Remember all the talk a while back about early puberty — girls as young as 7 and 8 sprouting breasts? A study in the journal Nature Genetics reports that researchers have pinpointed 30 genes linked to early-onset puberty.
The researchers studied over 100,000 women in the U.S., Europe, and Australia, and located genes that were associated with the age of first menstruation.
The genes they zeroed in on link the downward trend in age of puberty with the rising obesity epidemic. Here’s what they found:
Of the 30 genes related to the age of puberty, four were linked to BMI (body mass index), three with metabolism, and three with hormone regulation.
Why would being overweight send a girl into earlier puberty? Scientists think it might because larger fat stores send signals to the brain that the body is ready (with enough resources) to start reproduction.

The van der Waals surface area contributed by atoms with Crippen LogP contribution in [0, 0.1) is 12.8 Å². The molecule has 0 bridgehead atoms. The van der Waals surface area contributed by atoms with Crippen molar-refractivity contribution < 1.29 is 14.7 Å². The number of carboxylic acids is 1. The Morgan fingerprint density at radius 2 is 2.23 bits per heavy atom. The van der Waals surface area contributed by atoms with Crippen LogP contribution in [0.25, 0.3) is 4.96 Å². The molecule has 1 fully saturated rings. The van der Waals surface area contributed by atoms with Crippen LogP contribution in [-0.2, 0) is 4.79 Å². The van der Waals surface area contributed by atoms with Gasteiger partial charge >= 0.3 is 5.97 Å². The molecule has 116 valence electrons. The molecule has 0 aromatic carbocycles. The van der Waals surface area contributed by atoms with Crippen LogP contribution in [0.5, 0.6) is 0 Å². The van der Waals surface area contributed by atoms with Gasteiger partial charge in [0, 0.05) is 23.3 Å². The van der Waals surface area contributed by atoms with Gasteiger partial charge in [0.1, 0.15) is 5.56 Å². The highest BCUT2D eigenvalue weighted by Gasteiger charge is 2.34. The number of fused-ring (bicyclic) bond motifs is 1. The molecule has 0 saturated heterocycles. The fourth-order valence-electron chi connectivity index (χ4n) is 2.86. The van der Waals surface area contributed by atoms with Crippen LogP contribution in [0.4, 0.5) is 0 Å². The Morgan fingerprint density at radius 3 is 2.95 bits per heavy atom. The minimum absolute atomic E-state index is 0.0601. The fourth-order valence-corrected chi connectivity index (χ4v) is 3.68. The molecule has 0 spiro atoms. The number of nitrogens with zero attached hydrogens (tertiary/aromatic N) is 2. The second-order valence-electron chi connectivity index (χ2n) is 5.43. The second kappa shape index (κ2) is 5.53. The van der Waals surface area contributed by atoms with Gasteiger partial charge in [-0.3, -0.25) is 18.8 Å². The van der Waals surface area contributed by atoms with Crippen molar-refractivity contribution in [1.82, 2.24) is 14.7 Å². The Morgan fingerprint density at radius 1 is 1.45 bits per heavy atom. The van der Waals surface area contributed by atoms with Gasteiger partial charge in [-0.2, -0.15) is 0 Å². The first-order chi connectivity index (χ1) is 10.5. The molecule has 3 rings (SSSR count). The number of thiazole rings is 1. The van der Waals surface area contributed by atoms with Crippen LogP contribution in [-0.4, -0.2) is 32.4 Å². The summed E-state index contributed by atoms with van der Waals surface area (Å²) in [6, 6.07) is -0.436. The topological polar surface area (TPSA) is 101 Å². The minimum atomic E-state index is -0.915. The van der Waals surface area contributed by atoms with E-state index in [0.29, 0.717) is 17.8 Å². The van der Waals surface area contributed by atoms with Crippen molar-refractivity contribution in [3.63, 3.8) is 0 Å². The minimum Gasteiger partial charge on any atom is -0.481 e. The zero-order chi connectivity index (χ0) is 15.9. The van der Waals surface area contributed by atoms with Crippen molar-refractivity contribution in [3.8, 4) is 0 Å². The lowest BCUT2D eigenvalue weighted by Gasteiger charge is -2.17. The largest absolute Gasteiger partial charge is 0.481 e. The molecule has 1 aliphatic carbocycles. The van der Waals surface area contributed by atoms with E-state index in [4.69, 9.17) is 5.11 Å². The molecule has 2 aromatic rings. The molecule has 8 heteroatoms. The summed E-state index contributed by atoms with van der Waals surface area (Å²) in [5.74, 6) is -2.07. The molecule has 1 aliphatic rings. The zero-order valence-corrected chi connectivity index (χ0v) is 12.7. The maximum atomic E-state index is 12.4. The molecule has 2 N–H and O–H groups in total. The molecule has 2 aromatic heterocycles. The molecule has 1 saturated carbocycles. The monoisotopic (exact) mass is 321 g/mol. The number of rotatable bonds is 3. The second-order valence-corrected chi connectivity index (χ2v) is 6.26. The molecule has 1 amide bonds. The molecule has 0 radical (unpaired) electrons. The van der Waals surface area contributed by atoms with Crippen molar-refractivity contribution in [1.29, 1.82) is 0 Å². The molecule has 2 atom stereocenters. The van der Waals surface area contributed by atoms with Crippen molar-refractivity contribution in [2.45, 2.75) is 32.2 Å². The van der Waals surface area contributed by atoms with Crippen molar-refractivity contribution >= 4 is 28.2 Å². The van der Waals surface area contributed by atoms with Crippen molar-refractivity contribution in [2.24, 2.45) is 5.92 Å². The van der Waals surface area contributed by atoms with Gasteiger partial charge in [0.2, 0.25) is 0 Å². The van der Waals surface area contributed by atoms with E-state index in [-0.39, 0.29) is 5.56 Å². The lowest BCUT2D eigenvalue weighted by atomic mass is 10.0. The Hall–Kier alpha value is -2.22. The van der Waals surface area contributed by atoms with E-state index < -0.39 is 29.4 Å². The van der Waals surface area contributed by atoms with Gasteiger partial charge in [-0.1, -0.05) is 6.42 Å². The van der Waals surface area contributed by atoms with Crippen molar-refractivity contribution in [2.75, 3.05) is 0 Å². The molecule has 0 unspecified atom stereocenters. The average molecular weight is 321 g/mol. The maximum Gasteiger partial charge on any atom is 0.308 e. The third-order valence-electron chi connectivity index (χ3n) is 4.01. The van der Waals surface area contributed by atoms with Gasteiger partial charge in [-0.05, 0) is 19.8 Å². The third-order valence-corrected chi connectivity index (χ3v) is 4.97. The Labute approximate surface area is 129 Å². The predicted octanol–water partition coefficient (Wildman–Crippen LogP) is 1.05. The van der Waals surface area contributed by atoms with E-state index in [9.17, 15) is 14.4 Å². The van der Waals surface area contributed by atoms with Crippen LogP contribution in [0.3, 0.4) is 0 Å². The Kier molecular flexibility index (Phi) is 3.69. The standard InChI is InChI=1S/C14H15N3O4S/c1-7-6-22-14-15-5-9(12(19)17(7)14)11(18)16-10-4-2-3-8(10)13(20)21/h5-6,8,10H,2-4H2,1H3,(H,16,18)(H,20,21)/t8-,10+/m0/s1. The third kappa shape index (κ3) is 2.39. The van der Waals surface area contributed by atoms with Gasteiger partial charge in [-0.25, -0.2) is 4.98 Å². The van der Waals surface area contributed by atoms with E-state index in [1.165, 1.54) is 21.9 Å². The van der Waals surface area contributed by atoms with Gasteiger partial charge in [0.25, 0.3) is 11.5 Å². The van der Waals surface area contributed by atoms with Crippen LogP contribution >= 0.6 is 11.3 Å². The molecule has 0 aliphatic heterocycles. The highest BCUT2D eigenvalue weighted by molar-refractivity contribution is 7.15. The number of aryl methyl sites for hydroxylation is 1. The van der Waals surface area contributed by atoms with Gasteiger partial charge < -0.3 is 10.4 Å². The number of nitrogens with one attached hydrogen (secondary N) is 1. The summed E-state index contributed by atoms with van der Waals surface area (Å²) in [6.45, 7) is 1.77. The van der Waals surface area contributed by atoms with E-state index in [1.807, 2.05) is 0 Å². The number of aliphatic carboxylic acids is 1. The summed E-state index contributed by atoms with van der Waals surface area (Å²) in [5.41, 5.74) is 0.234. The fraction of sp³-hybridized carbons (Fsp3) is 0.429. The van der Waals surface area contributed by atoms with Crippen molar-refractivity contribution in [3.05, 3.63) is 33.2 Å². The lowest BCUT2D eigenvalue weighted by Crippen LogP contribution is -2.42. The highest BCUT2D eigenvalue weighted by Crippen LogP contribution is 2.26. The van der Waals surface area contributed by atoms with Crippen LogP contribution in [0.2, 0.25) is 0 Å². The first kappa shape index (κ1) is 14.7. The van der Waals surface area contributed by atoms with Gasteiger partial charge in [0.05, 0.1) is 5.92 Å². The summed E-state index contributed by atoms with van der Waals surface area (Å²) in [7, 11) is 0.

Chemicals in fat trip metabolic pathways — tricking the brain into thinking it’s time to get busy having babies.
The problem, for one, is that girls who go through puberty earlier are at greater risk for certain cancers, probably owing to a greater overall exposure to hormones like estrogen.
This finding wraps together with a new report that says by the year 2020, half of the U.S. population will be struck by diabetic or pre-diabetic conditions. And the disease will cost the country $3.4 trillion dollars in the next 10 years.
Obesity rates for children have tripled since the 1980’s. The fact that puberty is starting earlier is just one indicator that our kids’ biology is steering down the wrong path.
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